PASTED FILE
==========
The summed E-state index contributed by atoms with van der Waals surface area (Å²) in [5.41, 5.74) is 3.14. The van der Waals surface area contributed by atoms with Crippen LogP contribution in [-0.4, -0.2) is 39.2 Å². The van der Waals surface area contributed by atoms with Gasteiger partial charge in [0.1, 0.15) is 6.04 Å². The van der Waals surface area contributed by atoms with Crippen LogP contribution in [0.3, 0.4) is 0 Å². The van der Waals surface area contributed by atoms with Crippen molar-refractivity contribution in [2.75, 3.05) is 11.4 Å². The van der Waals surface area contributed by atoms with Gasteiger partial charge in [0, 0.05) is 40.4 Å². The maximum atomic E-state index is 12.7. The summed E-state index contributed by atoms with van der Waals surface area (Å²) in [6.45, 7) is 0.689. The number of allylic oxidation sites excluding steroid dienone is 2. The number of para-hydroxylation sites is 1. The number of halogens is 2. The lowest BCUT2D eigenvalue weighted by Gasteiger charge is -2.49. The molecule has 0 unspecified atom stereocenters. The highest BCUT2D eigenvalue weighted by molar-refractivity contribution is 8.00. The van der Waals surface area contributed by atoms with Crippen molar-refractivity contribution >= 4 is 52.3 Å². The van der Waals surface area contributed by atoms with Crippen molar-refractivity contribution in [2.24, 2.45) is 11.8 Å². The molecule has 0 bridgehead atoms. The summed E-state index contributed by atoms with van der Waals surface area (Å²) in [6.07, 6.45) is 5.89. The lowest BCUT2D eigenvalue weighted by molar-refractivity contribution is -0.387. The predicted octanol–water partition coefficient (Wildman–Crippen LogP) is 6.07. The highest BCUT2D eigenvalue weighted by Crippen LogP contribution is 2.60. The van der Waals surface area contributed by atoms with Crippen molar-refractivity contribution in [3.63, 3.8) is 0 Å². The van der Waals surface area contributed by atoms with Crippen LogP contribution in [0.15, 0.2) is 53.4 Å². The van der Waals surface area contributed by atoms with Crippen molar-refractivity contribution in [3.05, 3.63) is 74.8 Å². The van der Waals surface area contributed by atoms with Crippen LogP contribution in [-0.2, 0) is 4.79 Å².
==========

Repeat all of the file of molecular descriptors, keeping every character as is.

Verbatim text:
The summed E-state index contributed by atoms with van der Waals surface area (Å²) in [5.41, 5.74) is 3.14. The van der Waals surface area contributed by atoms with Crippen LogP contribution in [-0.4, -0.2) is 39.2 Å². The van der Waals surface area contributed by atoms with Gasteiger partial charge in [0.1, 0.15) is 6.04 Å². The van der Waals surface area contributed by atoms with Crippen LogP contribution in [0.3, 0.4) is 0 Å². The van der Waals surface area contributed by atoms with Crippen molar-refractivity contribution in [2.75, 3.05) is 11.4 Å². The van der Waals surface area contributed by atoms with Gasteiger partial charge in [0, 0.05) is 40.4 Å². The maximum atomic E-state index is 12.7. The summed E-state index contributed by atoms with van der Waals surface area (Å²) in [6.45, 7) is 0.689. The number of allylic oxidation sites excluding steroid dienone is 2. The number of para-hydroxylation sites is 1. The number of halogens is 2. The lowest BCUT2D eigenvalue weighted by Gasteiger charge is -2.49. The molecule has 0 unspecified atom stereocenters. The highest BCUT2D eigenvalue weighted by molar-refractivity contribution is 8.00. The van der Waals surface area contributed by atoms with Crippen molar-refractivity contribution >= 4 is 52.3 Å². The van der Waals surface area contributed by atoms with Crippen molar-refractivity contribution in [2.24, 2.45) is 11.8 Å². The molecule has 0 bridgehead atoms. The summed E-state index contributed by atoms with van der Waals surface area (Å²) in [6.07, 6.45) is 5.89. The lowest BCUT2D eigenvalue weighted by molar-refractivity contribution is -0.387. The predicted octanol–water partition coefficient (Wildman–Crippen LogP) is 6.07. The highest BCUT2D eigenvalue weighted by Crippen LogP contribution is 2.60. The van der Waals surface area contributed by atoms with Crippen molar-refractivity contribution in [3.63, 3.8) is 0 Å². The van der Waals surface area contributed by atoms with Crippen LogP contribution in [0.15, 0.2) is 53.4 Å². The van der Waals surface area contributed by atoms with Crippen molar-refractivity contribution in [3.05, 3.63) is 74.8 Å². The van der Waals surface area contributed by atoms with Crippen LogP contribution in [-0.2, 0) is 4.79 Å².